SETFSGID(2)               Linux Programmer's Manual              SETFSGID(2)

NAME         top

       setfsgid - set group identity used for filesystem checks

SYNOPSIS         top

       #include <sys/fsuid.h>

       int setfsgid(uid_t fsgid);

DESCRIPTION         top

       The system call setfsgid() changes the value of the caller's
       filesystem group ID—the group ID that the Linux kernel uses to check
       for all accesses to the filesystem.  Normally, the value of the
       filesystem group ID will shadow the value of the effective group ID.
       In fact, whenever the effective group ID is changed, the filesystem
       group ID will also be changed to the new value of the effective group

       Explicit calls to setfsuid(2) and setfsgid() are usually used only by
       programs such as the Linux NFS server that need to change what user
       and group ID is used for file access without a corresponding change
       in the real and effective user and group IDs.  A change in the normal
       user IDs for a program such as the NFS server is a security hole that
       can expose it to unwanted signals.  (But see below.)

       setfsgid() will succeed only if the caller is the superuser or if
       fsgid matches either the caller's real group ID, effective group ID,
       saved set-group-ID, or current the filesystem user ID.

RETURN VALUE         top

       On both success and failure, this call returns the previous
       filesystem group ID of the caller.

VERSIONS         top

       This system call is present in Linux since version 1.2.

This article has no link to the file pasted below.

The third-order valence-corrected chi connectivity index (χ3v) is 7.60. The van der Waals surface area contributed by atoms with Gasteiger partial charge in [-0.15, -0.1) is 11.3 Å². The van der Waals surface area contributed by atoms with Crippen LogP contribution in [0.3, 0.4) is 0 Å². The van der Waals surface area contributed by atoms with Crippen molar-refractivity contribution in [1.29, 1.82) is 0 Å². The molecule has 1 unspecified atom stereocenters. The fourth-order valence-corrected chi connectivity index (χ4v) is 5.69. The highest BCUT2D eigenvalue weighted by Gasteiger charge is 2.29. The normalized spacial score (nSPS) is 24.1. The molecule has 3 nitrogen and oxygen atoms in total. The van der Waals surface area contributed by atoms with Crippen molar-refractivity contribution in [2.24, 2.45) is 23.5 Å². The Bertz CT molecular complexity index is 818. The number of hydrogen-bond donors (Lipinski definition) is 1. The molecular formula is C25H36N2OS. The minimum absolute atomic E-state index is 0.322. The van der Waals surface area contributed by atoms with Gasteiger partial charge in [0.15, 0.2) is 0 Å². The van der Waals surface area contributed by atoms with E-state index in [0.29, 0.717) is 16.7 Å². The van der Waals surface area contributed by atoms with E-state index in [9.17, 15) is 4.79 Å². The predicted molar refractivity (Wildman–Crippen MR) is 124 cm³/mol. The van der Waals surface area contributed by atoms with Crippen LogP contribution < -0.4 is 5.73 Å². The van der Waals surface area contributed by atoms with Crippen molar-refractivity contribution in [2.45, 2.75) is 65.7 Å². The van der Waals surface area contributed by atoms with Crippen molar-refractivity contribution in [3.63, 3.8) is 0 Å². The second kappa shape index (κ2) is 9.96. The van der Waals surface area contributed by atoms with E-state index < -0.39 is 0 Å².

CONFORMING TO         top

       setfsgid() is Linux-specific and should not be used in programs
       intended to be portable.

NOTES         top

       Note that at the time this system call was introduced, a process
       could send a signal to a process with the same effective user ID.
       Today signal permission handling is slightly different.  See
       setfsuid(2) for a discussion of why the use of both setfsuid(2) and
       setfsgid() is nowadays unneeded.

       The original Linux setfsgid() system call supported only 16-bit group
       IDs.  Subsequently, Linux 2.4 added setfsgid32() supporting 32-bit
       IDs.  The glibc setfsgid() wrapper function transparently deals with
       the variation across kernel versions.

   C library/kernel differences
       In glibc 2.15 and earlier, when the wrapper for this system call
       determines that the argument can't be passed to the kernel without
       integer truncation (because the kernel is old and does not support
       32-bit group IDs), it will return -1 and set errno to EINVAL without
       attempting the system call.

BUGS         top

       No error indications of any kind are returned to the caller, and the
       fact that both successful and unsuccessful calls return the same
       value makes it impossible to directly determine whether the call
       succeeded or failed.  Instead, the caller must resort to looking at
       the return value from a further call such as setfsgid(-1) (which will
       always fail), in order to determine if a preceding call to setfsgid()
       changed the filesystem group ID.  At the very least, EPERM should be
       returned when the call fails (because the caller lacks the CAP_SETGID

SEE ALSO         top

       kill(2), setfsuid(2), capabilities(7), credentials(7)

COLOPHON         top

       This page is part of release 5.00 of the Linux man-pages project.  A
       description of the project, information about reporting bugs, and the
       latest version of this page, can be found at

Linux                            2017-09-15                      SETFSGID(2)

Pages that refer to this page: setfsuid(2)setresuid(2)syscalls(2)credentials(7)path_resolution(7)user_namespaces(7)